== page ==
Joe Parrino isn’t kidding when he says that a green data center is a critical part of running a business well. In an era of spiking energy prices and oppressive cost pressures, squeezing out savings through energy efficiency is nothing less than a mission for the United Parcel Service (UPS) facilities engineer.
“It’s just as important as any other business operation,” he says. “We have an obligation to the company and to the world to reduce consumption and boost efficiency.”
UPS has delivered in a big way. Since 2006, when the company formulated a strategic plan for energy efficiency and green IT, it has trimmed its energy footprint by nearly 18 percent. Among other things, UPS has made changes to its data center, embraced server virtualization, and developed a strategy for dealing with server refreshes and other equipment. “We’ve already grabbed the low-hanging fruit, but the job isn’t close to being finished,” Parrino says.
Make no mistake, green IT is going mainstream. According to data center association AFCOM, slightly more than 71 percent of organizations surveyed indicate they are now actively engaged in green initiatives.
“The situation has evolved from focusing on a few key areas to the greening of the entire platform,” says Gary Davis, director of data center practice for PlanNet Consulting. What’s more, “Organizations aren’t only looking at cost savings; they’re also considering their image,” he adds.
Indeed, enterprises are turning to an array of tools and technologies to amp up the savings. The list includes green building methods; solar power; water and ambient air exchange for cooling; lighting; server and rack configurations; and virtualization. Meanwhile, organizations such as the U.S. Environmental Protection Agency (EPA) and the Green Grid, an industry consortium that promotes energy efficiency, have created calculators and other tools that analyze and track energy consumption.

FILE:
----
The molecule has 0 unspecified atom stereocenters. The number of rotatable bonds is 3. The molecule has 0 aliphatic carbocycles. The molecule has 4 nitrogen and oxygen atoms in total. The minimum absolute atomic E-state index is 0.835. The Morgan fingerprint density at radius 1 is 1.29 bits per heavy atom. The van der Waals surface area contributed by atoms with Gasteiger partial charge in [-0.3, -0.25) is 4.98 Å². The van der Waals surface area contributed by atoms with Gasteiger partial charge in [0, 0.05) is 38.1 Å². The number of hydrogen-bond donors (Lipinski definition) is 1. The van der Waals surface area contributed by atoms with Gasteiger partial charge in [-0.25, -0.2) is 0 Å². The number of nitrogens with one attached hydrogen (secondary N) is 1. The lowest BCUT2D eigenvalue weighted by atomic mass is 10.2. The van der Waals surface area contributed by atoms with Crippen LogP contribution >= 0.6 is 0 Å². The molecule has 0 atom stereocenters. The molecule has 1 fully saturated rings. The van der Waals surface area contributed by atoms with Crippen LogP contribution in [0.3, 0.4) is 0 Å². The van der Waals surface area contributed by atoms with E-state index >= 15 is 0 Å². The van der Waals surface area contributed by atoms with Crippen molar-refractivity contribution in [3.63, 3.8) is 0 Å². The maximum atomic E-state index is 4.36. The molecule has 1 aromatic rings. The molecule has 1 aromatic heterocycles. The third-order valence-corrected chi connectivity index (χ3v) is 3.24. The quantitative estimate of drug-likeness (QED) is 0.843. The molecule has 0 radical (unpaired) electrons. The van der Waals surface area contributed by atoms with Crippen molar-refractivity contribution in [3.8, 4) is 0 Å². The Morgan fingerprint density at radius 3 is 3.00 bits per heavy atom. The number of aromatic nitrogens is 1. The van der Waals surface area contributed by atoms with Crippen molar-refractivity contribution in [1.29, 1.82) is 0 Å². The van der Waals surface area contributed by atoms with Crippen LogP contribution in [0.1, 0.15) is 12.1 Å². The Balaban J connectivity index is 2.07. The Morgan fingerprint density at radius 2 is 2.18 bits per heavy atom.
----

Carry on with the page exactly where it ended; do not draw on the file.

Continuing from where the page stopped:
Yet challenges remain. AFCOM found that only about 42 percent of organizations have a formal green IT plan in place. In addition, companies are struggling to find the money to upgrade buildings, equipment and systems, and many lack the necessary buy-in from senior management.
A recent IBM survey uncovered a “green gap” in U.S. office buildings: Only one-third of office workers say their buildings are environmentally friendly; 14 percent say their buildings use renewable energy, and three-quarters would increase conservation efforts if rewarded.
Part of the problem is that IT usually isn’t charged for the energy used in data centers. “IT often doesn’t know what energy costs,” points out W. Pitt Turner, executive director of the Uptime Institute in Danville, Calif. “So why should CIOs spend more money to buy energy-efficient technology when that will increase IT’s capital costs while the energy reductions will help another department’s bottom line.
“Energy costs need to be shared among all related departments—facilities, IT, finance, etc. All stakeholders, including procurement and line-of-business managers, need to be involved in energy-reduction efforts.”
But progress is being made. As Stephen Singh, a consultant at PricewaterhouseCoopers (PwC), puts it: “We have encountered the perfect storm. Higher energy prices, an economic downturn and growing pressure to be socially responsible have made green a priority.”